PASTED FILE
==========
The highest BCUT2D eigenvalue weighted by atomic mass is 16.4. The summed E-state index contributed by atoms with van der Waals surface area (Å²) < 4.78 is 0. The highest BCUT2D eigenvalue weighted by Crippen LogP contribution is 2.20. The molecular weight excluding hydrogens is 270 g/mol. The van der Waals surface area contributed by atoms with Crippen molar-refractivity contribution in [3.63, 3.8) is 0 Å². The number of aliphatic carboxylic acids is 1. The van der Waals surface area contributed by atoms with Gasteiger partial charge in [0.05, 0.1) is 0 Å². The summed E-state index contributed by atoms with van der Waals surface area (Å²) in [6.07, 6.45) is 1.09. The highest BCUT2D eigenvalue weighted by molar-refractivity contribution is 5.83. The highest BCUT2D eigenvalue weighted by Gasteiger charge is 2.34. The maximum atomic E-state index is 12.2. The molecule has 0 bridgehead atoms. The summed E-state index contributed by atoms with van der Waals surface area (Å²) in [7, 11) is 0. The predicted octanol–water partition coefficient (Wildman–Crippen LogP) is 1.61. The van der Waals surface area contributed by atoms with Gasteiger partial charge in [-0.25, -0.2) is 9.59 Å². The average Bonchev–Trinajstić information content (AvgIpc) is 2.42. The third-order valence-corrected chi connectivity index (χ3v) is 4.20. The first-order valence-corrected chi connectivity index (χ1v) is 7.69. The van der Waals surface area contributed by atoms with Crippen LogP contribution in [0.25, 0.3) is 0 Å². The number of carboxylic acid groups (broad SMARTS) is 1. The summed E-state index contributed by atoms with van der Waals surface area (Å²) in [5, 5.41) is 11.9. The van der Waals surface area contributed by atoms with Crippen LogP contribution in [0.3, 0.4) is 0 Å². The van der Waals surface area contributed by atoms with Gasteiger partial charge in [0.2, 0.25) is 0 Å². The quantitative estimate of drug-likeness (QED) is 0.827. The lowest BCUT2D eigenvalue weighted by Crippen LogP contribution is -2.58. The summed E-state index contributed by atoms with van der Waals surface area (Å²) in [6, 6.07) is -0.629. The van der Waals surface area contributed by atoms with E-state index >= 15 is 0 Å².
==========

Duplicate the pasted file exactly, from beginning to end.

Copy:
The highest BCUT2D eigenvalue weighted by atomic mass is 16.4. The summed E-state index contributed by atoms with van der Waals surface area (Å²) < 4.78 is 0. The highest BCUT2D eigenvalue weighted by Crippen LogP contribution is 2.20. The molecular weight excluding hydrogens is 270 g/mol. The van der Waals surface area contributed by atoms with Crippen molar-refractivity contribution in [3.63, 3.8) is 0 Å². The number of aliphatic carboxylic acids is 1. The van der Waals surface area contributed by atoms with Gasteiger partial charge in [0.05, 0.1) is 0 Å². The summed E-state index contributed by atoms with van der Waals surface area (Å²) in [6.07, 6.45) is 1.09. The highest BCUT2D eigenvalue weighted by molar-refractivity contribution is 5.83. The highest BCUT2D eigenvalue weighted by Gasteiger charge is 2.34. The maximum atomic E-state index is 12.2. The molecule has 0 bridgehead atoms. The summed E-state index contributed by atoms with van der Waals surface area (Å²) in [7, 11) is 0. The predicted octanol–water partition coefficient (Wildman–Crippen LogP) is 1.61. The van der Waals surface area contributed by atoms with Gasteiger partial charge in [-0.25, -0.2) is 9.59 Å². The average Bonchev–Trinajstić information content (AvgIpc) is 2.42. The third-order valence-corrected chi connectivity index (χ3v) is 4.20. The first-order valence-corrected chi connectivity index (χ1v) is 7.69. The van der Waals surface area contributed by atoms with Crippen LogP contribution in [0.25, 0.3) is 0 Å². The number of carboxylic acid groups (broad SMARTS) is 1. The summed E-state index contributed by atoms with van der Waals surface area (Å²) in [5, 5.41) is 11.9. The van der Waals surface area contributed by atoms with Crippen LogP contribution in [0.3, 0.4) is 0 Å². The van der Waals surface area contributed by atoms with Gasteiger partial charge in [0.2, 0.25) is 0 Å². The quantitative estimate of drug-likeness (QED) is 0.827. The lowest BCUT2D eigenvalue weighted by Crippen LogP contribution is -2.58. The summed E-state index contributed by atoms with van der Waals surface area (Å²) in [6, 6.07) is -0.629. The van der Waals surface area contributed by atoms with E-state index >= 15 is 0 Å².